After stroking his fine beard, which was remarkably reminiscent of Barry Gibb from The Beegees, he managed to annoy the Greek Gods and was punished to travel through space, whilst his crew were frozen in a state of animation, until he found the Kingdom of Hades. There's a little red robot called NoNo, who was slightly annoying, and his spaceship looked like an aerobee with a flaming apple in the middle. Oh hang on, that's the cartoon isn't it? My namesake was weird.
Seamus Seoighe, Crystal Palace, London

Always wondered what it was about and whether it was connected to Homer's Odyssey. Now I know and won't waste my money buying it. It's amazing how people get away with making money out of rubbish - now it's the turn of the Harry Potter "novels".
Rita Kennedy, Skegness, Lincs

1. Read this book to yourself in an Irish accent. 2. Read this book fast, it is about rhythms. 3. If you do not understand something, don't worry, don't go back, don't analyse, it is not meant to be understood. 4. It is about texture not narrative.
Malcolm Martin, Surrey, UK

Who needs sleeping pills. I have read Ulysses every night for the past eight years and never have trouble getting to sleep. I'm nearly up to page six.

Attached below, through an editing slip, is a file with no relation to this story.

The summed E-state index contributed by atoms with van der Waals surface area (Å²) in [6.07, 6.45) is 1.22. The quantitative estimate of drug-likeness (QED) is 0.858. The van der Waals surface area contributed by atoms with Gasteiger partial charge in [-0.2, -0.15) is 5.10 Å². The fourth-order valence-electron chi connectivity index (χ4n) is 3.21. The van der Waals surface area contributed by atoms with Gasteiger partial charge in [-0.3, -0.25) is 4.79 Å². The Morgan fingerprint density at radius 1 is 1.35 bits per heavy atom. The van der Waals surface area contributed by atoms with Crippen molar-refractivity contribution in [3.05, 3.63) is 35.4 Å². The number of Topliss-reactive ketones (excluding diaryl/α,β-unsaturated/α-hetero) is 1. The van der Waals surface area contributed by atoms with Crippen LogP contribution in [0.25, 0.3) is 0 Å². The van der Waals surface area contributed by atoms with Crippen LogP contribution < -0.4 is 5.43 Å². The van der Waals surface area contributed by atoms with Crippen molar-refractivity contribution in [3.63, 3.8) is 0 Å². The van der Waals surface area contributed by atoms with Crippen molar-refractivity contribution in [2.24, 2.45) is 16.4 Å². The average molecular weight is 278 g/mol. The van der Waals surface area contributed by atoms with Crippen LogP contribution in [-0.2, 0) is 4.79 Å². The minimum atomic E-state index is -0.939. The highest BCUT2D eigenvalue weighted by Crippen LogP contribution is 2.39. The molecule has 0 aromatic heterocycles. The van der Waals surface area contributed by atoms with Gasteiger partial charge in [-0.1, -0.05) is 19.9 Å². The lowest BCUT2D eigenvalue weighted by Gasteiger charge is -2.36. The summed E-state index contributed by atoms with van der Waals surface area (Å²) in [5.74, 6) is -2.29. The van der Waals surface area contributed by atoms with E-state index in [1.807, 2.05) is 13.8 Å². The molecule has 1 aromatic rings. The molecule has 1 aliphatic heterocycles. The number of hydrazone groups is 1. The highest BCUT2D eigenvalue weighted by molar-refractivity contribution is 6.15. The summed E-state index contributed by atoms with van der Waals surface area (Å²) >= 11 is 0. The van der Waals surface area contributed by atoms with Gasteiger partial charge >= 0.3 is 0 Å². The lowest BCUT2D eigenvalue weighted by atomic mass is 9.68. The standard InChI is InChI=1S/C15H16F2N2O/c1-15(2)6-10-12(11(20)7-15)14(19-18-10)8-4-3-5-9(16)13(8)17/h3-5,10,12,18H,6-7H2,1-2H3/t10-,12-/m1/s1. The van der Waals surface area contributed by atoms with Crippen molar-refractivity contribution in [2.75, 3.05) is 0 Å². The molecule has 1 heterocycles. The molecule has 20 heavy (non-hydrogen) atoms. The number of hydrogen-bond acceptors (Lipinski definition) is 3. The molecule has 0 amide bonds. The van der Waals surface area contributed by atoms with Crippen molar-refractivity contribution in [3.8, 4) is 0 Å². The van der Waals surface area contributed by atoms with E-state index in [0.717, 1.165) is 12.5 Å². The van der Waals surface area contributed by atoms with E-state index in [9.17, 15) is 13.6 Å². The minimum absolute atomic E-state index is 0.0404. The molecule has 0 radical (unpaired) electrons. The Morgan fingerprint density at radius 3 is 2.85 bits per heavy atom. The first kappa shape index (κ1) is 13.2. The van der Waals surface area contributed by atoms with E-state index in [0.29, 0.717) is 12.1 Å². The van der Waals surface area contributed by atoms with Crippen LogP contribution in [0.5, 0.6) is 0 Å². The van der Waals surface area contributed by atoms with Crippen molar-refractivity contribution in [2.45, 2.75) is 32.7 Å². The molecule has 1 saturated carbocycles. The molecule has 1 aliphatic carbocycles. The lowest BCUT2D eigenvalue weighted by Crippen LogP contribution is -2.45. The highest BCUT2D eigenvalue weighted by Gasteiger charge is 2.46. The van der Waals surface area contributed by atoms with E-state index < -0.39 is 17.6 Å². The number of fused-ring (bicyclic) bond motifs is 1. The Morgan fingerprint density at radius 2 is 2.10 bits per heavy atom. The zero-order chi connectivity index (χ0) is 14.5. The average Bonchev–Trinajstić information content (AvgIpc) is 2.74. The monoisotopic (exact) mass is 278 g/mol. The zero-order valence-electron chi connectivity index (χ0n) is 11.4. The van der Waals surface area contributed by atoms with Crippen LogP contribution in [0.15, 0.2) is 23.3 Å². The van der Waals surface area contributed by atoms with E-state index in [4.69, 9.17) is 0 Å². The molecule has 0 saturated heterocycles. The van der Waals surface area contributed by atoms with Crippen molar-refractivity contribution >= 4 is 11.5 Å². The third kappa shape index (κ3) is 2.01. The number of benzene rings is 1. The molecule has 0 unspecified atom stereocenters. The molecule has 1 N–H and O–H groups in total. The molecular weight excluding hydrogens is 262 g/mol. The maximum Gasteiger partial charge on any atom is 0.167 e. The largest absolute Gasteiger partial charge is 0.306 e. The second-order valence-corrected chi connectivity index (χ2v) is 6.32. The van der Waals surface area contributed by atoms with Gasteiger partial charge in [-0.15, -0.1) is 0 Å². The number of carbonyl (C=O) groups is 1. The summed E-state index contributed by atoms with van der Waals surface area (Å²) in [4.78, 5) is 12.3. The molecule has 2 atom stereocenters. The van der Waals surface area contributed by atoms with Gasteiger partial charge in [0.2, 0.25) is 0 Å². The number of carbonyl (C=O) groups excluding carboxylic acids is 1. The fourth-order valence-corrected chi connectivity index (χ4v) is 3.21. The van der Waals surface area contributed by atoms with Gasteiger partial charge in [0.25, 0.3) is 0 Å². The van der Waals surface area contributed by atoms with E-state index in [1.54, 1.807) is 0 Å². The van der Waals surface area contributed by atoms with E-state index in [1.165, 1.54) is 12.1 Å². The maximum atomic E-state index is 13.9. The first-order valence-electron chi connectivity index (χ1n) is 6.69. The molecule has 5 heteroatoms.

David, Kendal Cumbria

A good try, but I wonder what Joyce himself would think of your "Cheat's guide..". Good wishes to all the Ulysses' fans gathered in Dublin. I was just wondering if they were served a "pint" with the special breakfast or was it before opening time?
Matt Hande, Recife, Brazil

Well, I read it a few years back and quite liked it, especially the stream of consciousness that makes up the last chapter- very clever. Took 3 years to finish it, mind, but certainly better than Lord of the bleedin' Rings- up a hill, down a hill. Meet some elves, sing a song. Bit of plot. Up a hill....
Matt, Berkshire, UK

Ahem: 'the heaventree of stars hung with humid nightblue fruit' - life's never too short for beauty of that power. All these 'salt of the earth' types protesting that Ulysses is 'arty rubbish' seem to me merely to be a little bit scared of any hard work in reading (or thinking). Any reward is best earned, in literature as in life! And if you won't make the effort, or can't make that effort a success, then don't simply hate that which has overwhelmed you.